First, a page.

Ruth: What?

Here, look at these mind-blowing pictures that her boyfriend took from the bridge above.

Whoa. That looks spectacular, like a scene out of an action movie, especially with the river rushing by below in the background.

Her boyfriend’s actually a photographer who has his own high-end photography studio, so that’s why it looks so professional. He’s the one wearing a headband here in this other picture.

Oh man, I bet she was screaming her head off, imagining her body being thrashed on the rocks down there. That’s what I’d be thinking about. I’d test the elasticity of the cord ten times before I jumped to make sure it’s springy enough.

I know. On her Facebook page, I said, “Aren’t you glad you paid to have a near-death experience?”

My thoughts exactly. No thank you. My psychology class in undergrad taught me that I am not a daredevil. I have a tendency to avoid risk.

So I guess you haven’t gone bungee jumping before then. Have you ever done anything adventurous like that though?

Does taking a kickboxing class count, haha?


Mmm, well, I think the craziest thing I’ve ever done is jet skiing. Pretty tame, I know, but the way the jet ski was flying in the air and then crashing back on the water! I thought for sure if I moved even a finger, the speed we were going at would toss me in the air, and I’d land on the water with a really hard splash. After we got back on land, the driver noticed I wasn’t smiling, and he commented on that. I said, I’ll try harder to be happy the next time I’m being blinded by water and fear. Sounds like you’re more daring than me. Have you gone bungee jumping, skydiving or something like that already?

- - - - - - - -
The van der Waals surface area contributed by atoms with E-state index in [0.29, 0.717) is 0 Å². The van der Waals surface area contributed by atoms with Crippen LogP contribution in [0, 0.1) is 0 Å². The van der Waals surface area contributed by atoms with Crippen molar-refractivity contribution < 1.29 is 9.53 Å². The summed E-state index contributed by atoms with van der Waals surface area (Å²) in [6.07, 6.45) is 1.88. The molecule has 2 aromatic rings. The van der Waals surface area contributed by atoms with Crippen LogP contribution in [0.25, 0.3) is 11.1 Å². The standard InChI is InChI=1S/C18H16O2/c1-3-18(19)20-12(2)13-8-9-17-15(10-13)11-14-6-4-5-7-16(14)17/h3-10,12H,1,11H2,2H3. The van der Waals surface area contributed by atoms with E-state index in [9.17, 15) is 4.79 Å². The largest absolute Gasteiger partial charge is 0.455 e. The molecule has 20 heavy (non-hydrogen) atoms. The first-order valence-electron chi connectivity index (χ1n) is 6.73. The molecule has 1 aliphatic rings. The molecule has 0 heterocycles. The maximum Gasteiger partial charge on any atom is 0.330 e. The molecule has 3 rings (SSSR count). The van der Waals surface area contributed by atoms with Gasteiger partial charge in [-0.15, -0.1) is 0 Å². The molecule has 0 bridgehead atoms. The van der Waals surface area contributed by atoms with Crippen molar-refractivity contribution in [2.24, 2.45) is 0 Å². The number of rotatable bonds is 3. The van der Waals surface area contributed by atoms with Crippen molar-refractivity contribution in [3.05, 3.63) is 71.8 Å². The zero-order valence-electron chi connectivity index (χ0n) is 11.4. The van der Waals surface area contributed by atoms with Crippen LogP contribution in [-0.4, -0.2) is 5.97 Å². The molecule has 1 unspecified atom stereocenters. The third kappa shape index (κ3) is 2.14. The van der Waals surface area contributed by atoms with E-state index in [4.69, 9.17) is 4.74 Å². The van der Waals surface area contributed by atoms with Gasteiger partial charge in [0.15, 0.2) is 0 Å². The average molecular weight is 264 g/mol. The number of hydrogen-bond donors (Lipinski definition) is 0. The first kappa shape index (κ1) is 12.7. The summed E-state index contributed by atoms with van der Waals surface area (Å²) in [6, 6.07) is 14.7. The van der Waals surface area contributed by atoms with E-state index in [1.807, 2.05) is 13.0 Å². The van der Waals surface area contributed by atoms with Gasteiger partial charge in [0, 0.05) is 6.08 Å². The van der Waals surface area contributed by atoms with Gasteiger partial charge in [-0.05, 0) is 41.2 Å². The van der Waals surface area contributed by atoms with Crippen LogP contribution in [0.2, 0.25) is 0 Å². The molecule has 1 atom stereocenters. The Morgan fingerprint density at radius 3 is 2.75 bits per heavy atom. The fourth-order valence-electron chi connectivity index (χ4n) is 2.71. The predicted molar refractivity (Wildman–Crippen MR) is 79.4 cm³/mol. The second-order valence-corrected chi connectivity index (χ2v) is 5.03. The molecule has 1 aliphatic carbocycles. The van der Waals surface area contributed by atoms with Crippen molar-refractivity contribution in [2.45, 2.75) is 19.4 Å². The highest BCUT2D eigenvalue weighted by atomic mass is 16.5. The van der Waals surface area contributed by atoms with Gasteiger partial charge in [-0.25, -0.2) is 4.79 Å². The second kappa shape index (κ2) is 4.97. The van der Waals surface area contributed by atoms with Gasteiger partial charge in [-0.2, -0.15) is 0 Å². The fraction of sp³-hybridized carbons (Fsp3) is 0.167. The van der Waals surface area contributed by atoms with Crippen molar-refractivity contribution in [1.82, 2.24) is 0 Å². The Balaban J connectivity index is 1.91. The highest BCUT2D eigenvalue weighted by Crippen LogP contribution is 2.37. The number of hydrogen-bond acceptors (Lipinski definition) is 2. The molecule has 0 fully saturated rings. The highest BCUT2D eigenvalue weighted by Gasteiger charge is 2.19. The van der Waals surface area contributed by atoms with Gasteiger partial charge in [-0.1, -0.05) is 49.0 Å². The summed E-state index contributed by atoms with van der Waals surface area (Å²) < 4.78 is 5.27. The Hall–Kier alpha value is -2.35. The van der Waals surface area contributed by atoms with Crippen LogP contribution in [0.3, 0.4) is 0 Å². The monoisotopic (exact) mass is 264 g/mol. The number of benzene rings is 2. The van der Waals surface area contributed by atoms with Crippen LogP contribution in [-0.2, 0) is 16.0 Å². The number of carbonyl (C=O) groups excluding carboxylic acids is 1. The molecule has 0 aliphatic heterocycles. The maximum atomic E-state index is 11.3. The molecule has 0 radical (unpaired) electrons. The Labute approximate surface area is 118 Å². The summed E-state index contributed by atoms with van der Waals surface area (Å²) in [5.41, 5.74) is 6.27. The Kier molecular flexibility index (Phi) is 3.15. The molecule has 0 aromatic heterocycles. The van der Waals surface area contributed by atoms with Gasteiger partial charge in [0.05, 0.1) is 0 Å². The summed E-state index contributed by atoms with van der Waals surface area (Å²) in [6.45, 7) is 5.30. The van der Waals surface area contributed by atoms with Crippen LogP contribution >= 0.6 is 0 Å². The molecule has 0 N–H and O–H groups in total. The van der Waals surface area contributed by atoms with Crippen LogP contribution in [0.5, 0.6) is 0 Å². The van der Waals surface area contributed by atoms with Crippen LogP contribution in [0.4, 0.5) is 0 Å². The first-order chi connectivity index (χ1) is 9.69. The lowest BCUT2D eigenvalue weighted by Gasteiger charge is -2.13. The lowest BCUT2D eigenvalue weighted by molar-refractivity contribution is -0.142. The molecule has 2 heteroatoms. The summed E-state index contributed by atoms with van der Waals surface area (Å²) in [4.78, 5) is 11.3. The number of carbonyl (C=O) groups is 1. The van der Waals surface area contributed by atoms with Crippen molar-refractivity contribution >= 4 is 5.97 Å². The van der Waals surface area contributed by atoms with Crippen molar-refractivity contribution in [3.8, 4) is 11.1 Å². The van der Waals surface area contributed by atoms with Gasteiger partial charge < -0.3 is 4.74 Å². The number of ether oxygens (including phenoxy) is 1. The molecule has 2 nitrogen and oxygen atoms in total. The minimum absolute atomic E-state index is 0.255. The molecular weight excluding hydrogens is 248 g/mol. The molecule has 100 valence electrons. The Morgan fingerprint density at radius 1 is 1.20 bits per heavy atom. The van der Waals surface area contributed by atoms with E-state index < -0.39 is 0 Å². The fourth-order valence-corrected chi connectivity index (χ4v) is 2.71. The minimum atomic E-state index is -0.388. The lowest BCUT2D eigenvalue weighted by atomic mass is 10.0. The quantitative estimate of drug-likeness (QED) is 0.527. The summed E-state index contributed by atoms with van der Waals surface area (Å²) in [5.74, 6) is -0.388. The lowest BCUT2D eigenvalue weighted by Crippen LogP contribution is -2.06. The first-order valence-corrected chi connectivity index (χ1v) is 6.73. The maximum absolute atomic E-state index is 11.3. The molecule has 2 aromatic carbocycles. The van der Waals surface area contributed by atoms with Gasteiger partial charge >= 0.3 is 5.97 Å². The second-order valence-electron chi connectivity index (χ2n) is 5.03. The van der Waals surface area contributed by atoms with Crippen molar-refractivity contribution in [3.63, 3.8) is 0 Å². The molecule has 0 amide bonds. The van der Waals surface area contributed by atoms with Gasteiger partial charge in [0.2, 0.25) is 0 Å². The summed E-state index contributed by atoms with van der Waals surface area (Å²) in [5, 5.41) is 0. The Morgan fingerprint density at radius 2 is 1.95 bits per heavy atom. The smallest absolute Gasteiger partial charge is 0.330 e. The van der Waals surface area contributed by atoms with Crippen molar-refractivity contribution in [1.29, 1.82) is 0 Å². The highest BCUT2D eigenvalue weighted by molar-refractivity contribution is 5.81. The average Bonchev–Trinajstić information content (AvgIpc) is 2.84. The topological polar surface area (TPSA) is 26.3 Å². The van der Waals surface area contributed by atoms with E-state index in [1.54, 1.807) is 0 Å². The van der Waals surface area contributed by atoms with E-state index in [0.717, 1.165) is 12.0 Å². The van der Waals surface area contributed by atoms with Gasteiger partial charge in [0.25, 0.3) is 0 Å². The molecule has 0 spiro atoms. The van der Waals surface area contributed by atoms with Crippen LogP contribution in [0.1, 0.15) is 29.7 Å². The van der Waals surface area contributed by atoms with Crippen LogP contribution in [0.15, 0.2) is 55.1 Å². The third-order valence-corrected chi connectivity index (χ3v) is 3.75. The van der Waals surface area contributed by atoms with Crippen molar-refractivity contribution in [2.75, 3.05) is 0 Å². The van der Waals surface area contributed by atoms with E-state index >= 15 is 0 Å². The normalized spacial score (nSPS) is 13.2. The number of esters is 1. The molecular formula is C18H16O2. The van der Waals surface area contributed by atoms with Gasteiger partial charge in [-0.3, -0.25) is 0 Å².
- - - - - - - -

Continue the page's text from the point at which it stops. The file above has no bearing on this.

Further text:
Actually, I haven’t gone bungee jumping yet, but I have done the EdgeWalk on the CN Tower, twice so far.

Twice? Well, you certainly don’t let fear hold you back. How was that? Weren’t you terrified?